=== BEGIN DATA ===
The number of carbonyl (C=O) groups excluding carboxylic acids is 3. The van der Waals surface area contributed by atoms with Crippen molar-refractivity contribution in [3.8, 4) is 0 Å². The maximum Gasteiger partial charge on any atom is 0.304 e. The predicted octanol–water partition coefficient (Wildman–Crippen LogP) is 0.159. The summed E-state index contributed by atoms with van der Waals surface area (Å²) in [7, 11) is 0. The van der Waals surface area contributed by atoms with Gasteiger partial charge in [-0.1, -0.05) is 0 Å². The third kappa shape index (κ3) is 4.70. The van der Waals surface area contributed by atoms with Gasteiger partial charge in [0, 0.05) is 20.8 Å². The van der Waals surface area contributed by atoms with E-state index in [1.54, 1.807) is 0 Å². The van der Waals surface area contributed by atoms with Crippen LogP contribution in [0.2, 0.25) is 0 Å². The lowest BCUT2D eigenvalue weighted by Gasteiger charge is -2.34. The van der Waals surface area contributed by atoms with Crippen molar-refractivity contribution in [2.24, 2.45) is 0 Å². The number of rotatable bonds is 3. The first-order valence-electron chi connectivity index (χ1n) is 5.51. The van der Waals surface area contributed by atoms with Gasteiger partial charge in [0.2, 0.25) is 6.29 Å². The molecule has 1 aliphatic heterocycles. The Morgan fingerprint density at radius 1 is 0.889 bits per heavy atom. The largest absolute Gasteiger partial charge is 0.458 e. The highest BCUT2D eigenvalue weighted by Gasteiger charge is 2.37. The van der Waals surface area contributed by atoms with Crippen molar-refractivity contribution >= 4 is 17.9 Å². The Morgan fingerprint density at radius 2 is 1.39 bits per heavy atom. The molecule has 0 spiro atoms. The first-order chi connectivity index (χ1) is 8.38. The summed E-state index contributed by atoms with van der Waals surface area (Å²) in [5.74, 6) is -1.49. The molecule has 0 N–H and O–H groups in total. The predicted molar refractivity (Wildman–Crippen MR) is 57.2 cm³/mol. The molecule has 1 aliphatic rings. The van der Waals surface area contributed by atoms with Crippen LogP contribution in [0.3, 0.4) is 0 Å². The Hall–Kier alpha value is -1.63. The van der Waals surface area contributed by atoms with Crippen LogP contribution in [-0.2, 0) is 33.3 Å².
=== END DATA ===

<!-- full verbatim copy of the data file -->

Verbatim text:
The number of carbonyl (C=O) groups excluding carboxylic acids is 3. The van der Waals surface area contributed by atoms with Crippen molar-refractivity contribution in [3.8, 4) is 0 Å². The maximum Gasteiger partial charge on any atom is 0.304 e. The predicted octanol–water partition coefficient (Wildman–Crippen LogP) is 0.159. The summed E-state index contributed by atoms with van der Waals surface area (Å²) in [7, 11) is 0. The van der Waals surface area contributed by atoms with Gasteiger partial charge in [-0.1, -0.05) is 0 Å². The third kappa shape index (κ3) is 4.70. The van der Waals surface area contributed by atoms with Gasteiger partial charge in [0, 0.05) is 20.8 Å². The van der Waals surface area contributed by atoms with E-state index in [1.54, 1.807) is 0 Å². The van der Waals surface area contributed by atoms with Crippen LogP contribution in [0.2, 0.25) is 0 Å². The lowest BCUT2D eigenvalue weighted by Gasteiger charge is -2.34. The van der Waals surface area contributed by atoms with Crippen molar-refractivity contribution in [2.24, 2.45) is 0 Å². The number of rotatable bonds is 3. The first-order valence-electron chi connectivity index (χ1n) is 5.51. The van der Waals surface area contributed by atoms with Gasteiger partial charge in [0.2, 0.25) is 6.29 Å². The molecule has 1 aliphatic heterocycles. The Morgan fingerprint density at radius 1 is 0.889 bits per heavy atom. The largest absolute Gasteiger partial charge is 0.458 e. The highest BCUT2D eigenvalue weighted by Gasteiger charge is 2.37. The van der Waals surface area contributed by atoms with Crippen molar-refractivity contribution >= 4 is 17.9 Å². The Morgan fingerprint density at radius 2 is 1.39 bits per heavy atom. The molecule has 0 spiro atoms. The first-order chi connectivity index (χ1) is 8.38. The summed E-state index contributed by atoms with van der Waals surface area (Å²) in [5.74, 6) is -1.49. The molecule has 0 N–H and O–H groups in total. The predicted molar refractivity (Wildman–Crippen MR) is 57.2 cm³/mol. The molecule has 1 aliphatic rings. The van der Waals surface area contributed by atoms with Crippen LogP contribution in [0.3, 0.4) is 0 Å². The Hall–Kier alpha value is -1.63. The van der Waals surface area contributed by atoms with Crippen LogP contribution in [-0.2, 0) is 33.3 Å².